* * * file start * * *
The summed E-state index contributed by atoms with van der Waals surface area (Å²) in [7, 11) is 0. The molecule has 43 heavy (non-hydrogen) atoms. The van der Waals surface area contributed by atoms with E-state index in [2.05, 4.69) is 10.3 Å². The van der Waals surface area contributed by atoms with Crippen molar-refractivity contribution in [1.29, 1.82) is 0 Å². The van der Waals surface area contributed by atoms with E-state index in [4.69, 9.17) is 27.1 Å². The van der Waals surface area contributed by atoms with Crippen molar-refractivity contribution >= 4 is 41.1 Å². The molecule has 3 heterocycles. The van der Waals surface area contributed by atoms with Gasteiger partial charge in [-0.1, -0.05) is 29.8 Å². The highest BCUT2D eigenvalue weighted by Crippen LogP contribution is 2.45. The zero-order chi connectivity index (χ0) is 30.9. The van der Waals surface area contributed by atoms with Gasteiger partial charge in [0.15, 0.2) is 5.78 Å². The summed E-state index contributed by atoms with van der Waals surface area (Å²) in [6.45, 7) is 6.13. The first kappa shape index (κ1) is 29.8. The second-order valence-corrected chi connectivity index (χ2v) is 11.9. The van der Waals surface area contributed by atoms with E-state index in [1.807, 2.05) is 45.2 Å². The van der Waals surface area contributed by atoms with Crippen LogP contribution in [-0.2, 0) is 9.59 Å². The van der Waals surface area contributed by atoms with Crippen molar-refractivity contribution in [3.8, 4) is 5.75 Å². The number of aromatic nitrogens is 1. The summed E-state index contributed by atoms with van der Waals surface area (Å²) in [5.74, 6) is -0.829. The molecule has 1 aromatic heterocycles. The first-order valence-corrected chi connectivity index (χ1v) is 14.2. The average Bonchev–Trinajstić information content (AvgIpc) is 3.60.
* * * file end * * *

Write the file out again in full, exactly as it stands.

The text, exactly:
The summed E-state index contributed by atoms with van der Waals surface area (Å²) in [7, 11) is 0. The molecule has 43 heavy (non-hydrogen) atoms. The van der Waals surface area contributed by atoms with E-state index in [2.05, 4.69) is 10.3 Å². The van der Waals surface area contributed by atoms with Crippen molar-refractivity contribution in [1.29, 1.82) is 0 Å². The van der Waals surface area contributed by atoms with E-state index in [4.69, 9.17) is 27.1 Å². The van der Waals surface area contributed by atoms with Crippen molar-refractivity contribution >= 4 is 41.1 Å². The molecule has 3 heterocycles. The van der Waals surface area contributed by atoms with Gasteiger partial charge in [-0.1, -0.05) is 29.8 Å². The highest BCUT2D eigenvalue weighted by Crippen LogP contribution is 2.45. The zero-order chi connectivity index (χ0) is 30.9. The van der Waals surface area contributed by atoms with Gasteiger partial charge in [0.15, 0.2) is 5.78 Å². The summed E-state index contributed by atoms with van der Waals surface area (Å²) in [6.45, 7) is 6.13. The first kappa shape index (κ1) is 29.8. The second-order valence-corrected chi connectivity index (χ2v) is 11.9. The van der Waals surface area contributed by atoms with E-state index in [1.807, 2.05) is 45.2 Å². The van der Waals surface area contributed by atoms with Crippen LogP contribution in [-0.2, 0) is 9.59 Å². The van der Waals surface area contributed by atoms with Crippen molar-refractivity contribution in [3.8, 4) is 5.75 Å². The number of aromatic nitrogens is 1. The summed E-state index contributed by atoms with van der Waals surface area (Å²) in [5.74, 6) is -0.829. The molecule has 1 aromatic heterocycles. The first-order valence-corrected chi connectivity index (χ1v) is 14.2. The average Bonchev–Trinajstić information content (AvgIpc) is 3.60.